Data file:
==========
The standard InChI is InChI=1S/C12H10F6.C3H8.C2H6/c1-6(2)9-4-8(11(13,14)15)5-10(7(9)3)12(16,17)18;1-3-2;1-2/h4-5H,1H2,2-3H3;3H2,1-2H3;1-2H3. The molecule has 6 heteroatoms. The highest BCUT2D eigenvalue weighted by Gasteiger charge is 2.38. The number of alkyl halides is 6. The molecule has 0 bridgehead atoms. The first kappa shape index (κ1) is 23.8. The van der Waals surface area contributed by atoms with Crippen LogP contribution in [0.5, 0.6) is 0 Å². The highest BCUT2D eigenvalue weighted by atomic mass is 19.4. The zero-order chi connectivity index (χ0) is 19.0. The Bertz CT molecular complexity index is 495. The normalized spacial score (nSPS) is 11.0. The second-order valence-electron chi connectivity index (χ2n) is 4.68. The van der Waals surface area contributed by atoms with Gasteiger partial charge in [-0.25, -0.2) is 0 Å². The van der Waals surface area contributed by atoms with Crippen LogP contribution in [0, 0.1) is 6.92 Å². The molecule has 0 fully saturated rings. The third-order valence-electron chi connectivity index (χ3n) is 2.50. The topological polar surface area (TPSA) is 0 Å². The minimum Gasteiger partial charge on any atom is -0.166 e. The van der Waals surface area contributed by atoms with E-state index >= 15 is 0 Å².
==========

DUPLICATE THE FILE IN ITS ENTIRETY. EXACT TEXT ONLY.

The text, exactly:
The standard InChI is InChI=1S/C12H10F6.C3H8.C2H6/c1-6(2)9-4-8(11(13,14)15)5-10(7(9)3)12(16,17)18;1-3-2;1-2/h4-5H,1H2,2-3H3;3H2,1-2H3;1-2H3. The molecule has 6 heteroatoms. The highest BCUT2D eigenvalue weighted by Gasteiger charge is 2.38. The number of alkyl halides is 6. The molecule has 0 bridgehead atoms. The first kappa shape index (κ1) is 23.8. The van der Waals surface area contributed by atoms with Crippen LogP contribution in [0.5, 0.6) is 0 Å². The highest BCUT2D eigenvalue weighted by atomic mass is 19.4. The zero-order chi connectivity index (χ0) is 19.0. The Bertz CT molecular complexity index is 495. The normalized spacial score (nSPS) is 11.0. The second-order valence-electron chi connectivity index (χ2n) is 4.68. The van der Waals surface area contributed by atoms with Gasteiger partial charge in [-0.25, -0.2) is 0 Å². The van der Waals surface area contributed by atoms with Crippen LogP contribution in [0, 0.1) is 6.92 Å². The molecule has 0 fully saturated rings. The third-order valence-electron chi connectivity index (χ3n) is 2.50. The topological polar surface area (TPSA) is 0 Å². The minimum Gasteiger partial charge on any atom is -0.166 e. The van der Waals surface area contributed by atoms with E-state index >= 15 is 0 Å².